On Monday evening last on mid summers day I headed to the annual pilgrimage at St John’s holy well on the slopes of Mushera Mountain. So after work armed with directions from my friend Cork based archaeologist Flor Hurley, I headed off to find the well and got very lost …. Nothing to do with Flor’s directions and a bit to do with my bad sense of direction but I did find my way eventually. My short unplanned diversions helped me to appreciate that this is truly a beautiful part of the country. I noticed a lot of signposts for wedge tombs, stone circles and standing stones in my travels so I will have to take a trip back to do some exploring.
The holy well sits at the edge of a forestry plantation close to the road through the mountains.
The well is a natural spring that is cover by a large grotto. Within is a statue niche with a large statue of St John. There were lovely bunches of wild flowers and some cups left beside the statue. The well is accessed through a rectangular opening below the statue and I noticed that some coins had been thrown in. There was also a box for petitions or notes what would be written by pilgrims to ask the Saint to intercede on their behalf.
A circular area has been tarred in front of the grotto/well and twelve stations of the cross are found along the edge of this area. This circular area is linked to a lower car park and the main road via a small tarred roadway.
The modern grotto was erected in the 1950’s and the car park and stations of the cross are also a recent creation. There are a number of benches which have been donated by families in memory of loved ones which make for a peaceful place to sit.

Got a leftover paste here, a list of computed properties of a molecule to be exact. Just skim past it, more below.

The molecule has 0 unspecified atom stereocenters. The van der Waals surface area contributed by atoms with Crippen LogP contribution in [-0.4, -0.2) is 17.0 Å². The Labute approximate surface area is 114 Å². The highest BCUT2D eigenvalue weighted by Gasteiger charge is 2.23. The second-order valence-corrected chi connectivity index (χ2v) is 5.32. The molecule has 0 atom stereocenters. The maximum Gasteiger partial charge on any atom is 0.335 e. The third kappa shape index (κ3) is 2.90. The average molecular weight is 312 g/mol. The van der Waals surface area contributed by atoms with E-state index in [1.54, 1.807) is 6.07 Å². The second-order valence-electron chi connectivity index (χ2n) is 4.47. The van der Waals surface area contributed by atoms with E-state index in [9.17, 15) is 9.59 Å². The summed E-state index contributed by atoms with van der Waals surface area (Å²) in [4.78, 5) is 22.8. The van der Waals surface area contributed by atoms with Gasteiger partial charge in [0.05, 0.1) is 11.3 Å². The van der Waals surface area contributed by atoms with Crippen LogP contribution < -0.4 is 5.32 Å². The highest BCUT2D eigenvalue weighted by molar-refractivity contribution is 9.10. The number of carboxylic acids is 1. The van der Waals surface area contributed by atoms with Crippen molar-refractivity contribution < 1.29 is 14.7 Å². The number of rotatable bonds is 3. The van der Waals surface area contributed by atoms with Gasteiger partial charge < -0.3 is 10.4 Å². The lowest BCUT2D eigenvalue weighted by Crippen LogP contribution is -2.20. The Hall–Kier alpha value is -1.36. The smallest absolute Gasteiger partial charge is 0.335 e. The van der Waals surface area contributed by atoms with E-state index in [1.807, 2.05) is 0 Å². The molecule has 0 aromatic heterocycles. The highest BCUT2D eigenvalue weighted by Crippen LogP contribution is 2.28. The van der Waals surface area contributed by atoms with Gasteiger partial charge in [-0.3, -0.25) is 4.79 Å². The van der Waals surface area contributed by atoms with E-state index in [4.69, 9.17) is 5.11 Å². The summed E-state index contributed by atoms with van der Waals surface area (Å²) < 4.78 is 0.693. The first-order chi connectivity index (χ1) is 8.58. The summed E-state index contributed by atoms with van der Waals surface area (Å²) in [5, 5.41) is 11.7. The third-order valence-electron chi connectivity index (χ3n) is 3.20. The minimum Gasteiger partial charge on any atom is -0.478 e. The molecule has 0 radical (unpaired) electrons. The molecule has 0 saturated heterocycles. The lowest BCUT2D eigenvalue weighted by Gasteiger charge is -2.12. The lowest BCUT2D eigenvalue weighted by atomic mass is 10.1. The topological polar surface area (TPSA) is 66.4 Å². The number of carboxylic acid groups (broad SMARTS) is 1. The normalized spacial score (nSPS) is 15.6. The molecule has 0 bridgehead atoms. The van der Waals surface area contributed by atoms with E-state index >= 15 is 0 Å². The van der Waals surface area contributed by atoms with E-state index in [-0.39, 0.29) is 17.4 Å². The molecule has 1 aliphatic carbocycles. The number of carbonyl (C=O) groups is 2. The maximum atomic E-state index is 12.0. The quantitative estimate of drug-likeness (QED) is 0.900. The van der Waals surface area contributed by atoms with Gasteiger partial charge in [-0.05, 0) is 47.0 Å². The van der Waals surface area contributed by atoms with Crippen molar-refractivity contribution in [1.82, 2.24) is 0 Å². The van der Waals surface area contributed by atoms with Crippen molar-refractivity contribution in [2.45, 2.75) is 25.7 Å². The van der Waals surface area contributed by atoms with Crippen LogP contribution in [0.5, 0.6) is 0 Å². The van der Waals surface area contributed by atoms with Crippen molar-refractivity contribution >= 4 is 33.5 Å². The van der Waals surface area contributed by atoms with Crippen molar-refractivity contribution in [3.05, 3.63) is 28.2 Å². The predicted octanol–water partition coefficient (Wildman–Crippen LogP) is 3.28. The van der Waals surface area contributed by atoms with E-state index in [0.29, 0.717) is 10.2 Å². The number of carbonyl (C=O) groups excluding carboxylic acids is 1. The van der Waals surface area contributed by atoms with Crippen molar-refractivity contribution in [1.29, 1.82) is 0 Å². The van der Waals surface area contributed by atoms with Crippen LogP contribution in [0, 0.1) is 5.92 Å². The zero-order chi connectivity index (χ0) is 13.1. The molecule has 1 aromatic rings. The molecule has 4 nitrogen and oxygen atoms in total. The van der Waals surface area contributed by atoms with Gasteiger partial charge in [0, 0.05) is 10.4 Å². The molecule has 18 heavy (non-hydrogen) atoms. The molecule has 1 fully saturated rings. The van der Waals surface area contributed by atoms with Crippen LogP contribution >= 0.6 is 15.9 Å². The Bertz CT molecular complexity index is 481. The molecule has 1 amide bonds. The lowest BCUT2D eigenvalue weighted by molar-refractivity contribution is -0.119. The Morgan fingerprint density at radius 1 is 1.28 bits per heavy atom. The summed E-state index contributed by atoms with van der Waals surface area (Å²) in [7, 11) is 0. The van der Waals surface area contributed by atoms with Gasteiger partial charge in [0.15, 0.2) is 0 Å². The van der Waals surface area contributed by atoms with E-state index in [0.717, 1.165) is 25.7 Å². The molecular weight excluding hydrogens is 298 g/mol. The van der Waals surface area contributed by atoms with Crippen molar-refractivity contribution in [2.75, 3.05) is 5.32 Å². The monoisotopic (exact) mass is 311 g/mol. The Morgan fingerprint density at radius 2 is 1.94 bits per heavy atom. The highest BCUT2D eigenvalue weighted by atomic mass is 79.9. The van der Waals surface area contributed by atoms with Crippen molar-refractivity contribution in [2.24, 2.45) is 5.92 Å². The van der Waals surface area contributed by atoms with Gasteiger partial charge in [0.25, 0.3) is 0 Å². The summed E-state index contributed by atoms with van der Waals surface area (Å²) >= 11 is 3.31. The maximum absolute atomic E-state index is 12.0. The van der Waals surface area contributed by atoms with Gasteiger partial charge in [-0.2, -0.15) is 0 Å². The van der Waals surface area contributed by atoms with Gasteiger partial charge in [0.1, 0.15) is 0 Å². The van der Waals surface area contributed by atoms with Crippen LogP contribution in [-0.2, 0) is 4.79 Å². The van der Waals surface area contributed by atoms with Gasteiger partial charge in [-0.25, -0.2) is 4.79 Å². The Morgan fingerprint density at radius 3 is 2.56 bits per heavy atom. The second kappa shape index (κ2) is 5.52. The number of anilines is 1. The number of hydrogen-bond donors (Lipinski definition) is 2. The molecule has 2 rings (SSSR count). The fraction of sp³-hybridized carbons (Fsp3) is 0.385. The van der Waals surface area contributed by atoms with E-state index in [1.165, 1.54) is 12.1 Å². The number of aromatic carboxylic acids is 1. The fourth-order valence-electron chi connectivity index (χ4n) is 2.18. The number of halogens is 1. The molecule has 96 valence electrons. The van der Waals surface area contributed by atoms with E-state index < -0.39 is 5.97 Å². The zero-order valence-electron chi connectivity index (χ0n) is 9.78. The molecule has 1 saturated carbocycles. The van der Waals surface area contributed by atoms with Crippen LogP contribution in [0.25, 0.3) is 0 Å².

The site looked very different in the past as this photo from the 1920s shows it consisted of a small corbelled structure set in heath land.
Traditional Stations at the Well
Those partaking in the traditional pilgrim rituals at the well are said to be “paying of the rounds” this is an expression I haven’t heard before as at other well sites the pilgrim is described as “doing the rounds”. The rounds consist of Seven Our Fathers and Seven Hail Mary’s and Seven Gloria said while kneeling in front of the well. Then one decade of the rosary is said three times as the pilgrim circles the well. The prayers conclude with the Rosary being said in front of the well. I noticed two flat portable stones with crosses incised by pilgrims on the step in front of the grotto. The incising of the crosses appear to be part of the modern pilgrim traditions here.
This well is one of three holy wells located on Mushera mountain. All three are called St Johns’s Well and all dedicated to the same saint. One is in the adjoining parish of Aghina on top of the mountain and the second is located on the old Butter road in Banteer parish. The well discussed here is found is in the parish of Millstreet. Devotion to the other wells has waned over the years and now the well in the parish of Millstreet is the main focus for devotion in the area. Time didn’t allow for me to visit the other wells but I do plan to head back before the end of the summer.
Like many other Irish wells the waters here are believed to have a cure . The wells waters are reputed to cure warts and one lady I spoke with at the pilgrimage mass told me her son had been cured of warts after coming to the well.